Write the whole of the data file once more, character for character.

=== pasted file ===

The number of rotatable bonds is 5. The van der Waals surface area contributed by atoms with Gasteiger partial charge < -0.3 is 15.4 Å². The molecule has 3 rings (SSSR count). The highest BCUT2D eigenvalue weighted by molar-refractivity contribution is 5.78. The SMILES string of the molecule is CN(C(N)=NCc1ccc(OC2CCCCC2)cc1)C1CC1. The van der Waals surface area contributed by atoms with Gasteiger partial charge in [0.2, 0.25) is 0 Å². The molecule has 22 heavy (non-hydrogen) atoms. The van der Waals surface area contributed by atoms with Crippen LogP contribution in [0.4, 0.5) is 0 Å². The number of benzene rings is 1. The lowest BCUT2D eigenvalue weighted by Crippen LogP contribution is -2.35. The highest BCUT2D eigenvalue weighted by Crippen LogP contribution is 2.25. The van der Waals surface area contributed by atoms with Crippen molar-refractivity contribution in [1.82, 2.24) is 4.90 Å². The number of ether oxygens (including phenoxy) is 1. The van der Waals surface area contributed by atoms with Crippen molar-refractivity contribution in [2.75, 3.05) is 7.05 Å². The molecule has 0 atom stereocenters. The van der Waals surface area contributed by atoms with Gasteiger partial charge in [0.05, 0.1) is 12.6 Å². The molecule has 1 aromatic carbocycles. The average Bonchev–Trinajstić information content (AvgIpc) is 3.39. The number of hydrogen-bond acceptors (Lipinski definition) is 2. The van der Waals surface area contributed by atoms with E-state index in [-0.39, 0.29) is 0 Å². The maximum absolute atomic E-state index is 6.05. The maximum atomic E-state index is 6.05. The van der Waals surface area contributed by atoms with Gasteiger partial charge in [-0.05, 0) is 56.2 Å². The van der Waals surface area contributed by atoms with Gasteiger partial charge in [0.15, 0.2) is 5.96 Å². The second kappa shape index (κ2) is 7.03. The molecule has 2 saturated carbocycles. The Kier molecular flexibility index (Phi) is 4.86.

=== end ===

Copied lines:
The number of rotatable bonds is 5. The van der Waals surface area contributed by atoms with Gasteiger partial charge < -0.3 is 15.4 Å². The molecule has 3 rings (SSSR count). The highest BCUT2D eigenvalue weighted by molar-refractivity contribution is 5.78. The SMILES string of the molecule is CN(C(N)=NCc1ccc(OC2CCCCC2)cc1)C1CC1. The van der Waals surface area contributed by atoms with Gasteiger partial charge in [0.2, 0.25) is 0 Å². The molecule has 22 heavy (non-hydrogen) atoms. The van der Waals surface area contributed by atoms with Crippen LogP contribution in [0.4, 0.5) is 0 Å². The number of benzene rings is 1. The lowest BCUT2D eigenvalue weighted by Crippen LogP contribution is -2.35. The highest BCUT2D eigenvalue weighted by Crippen LogP contribution is 2.25. The van der Waals surface area contributed by atoms with Crippen molar-refractivity contribution in [1.82, 2.24) is 4.90 Å². The number of ether oxygens (including phenoxy) is 1. The van der Waals surface area contributed by atoms with Crippen molar-refractivity contribution in [2.75, 3.05) is 7.05 Å². The molecule has 0 atom stereocenters. The van der Waals surface area contributed by atoms with Gasteiger partial charge in [0.05, 0.1) is 12.6 Å². The molecule has 1 aromatic carbocycles. The average Bonchev–Trinajstić information content (AvgIpc) is 3.39. The number of hydrogen-bond acceptors (Lipinski definition) is 2. The van der Waals surface area contributed by atoms with E-state index in [-0.39, 0.29) is 0 Å². The maximum absolute atomic E-state index is 6.05. The maximum atomic E-state index is 6.05. The van der Waals surface area contributed by atoms with Gasteiger partial charge in [-0.05, 0) is 56.2 Å². The van der Waals surface area contributed by atoms with Gasteiger partial charge in [0.15, 0.2) is 5.96 Å². The second kappa shape index (κ2) is 7.03. The molecule has 2 saturated carbocycles. The Kier molecular flexibility index (Phi) is 4.86.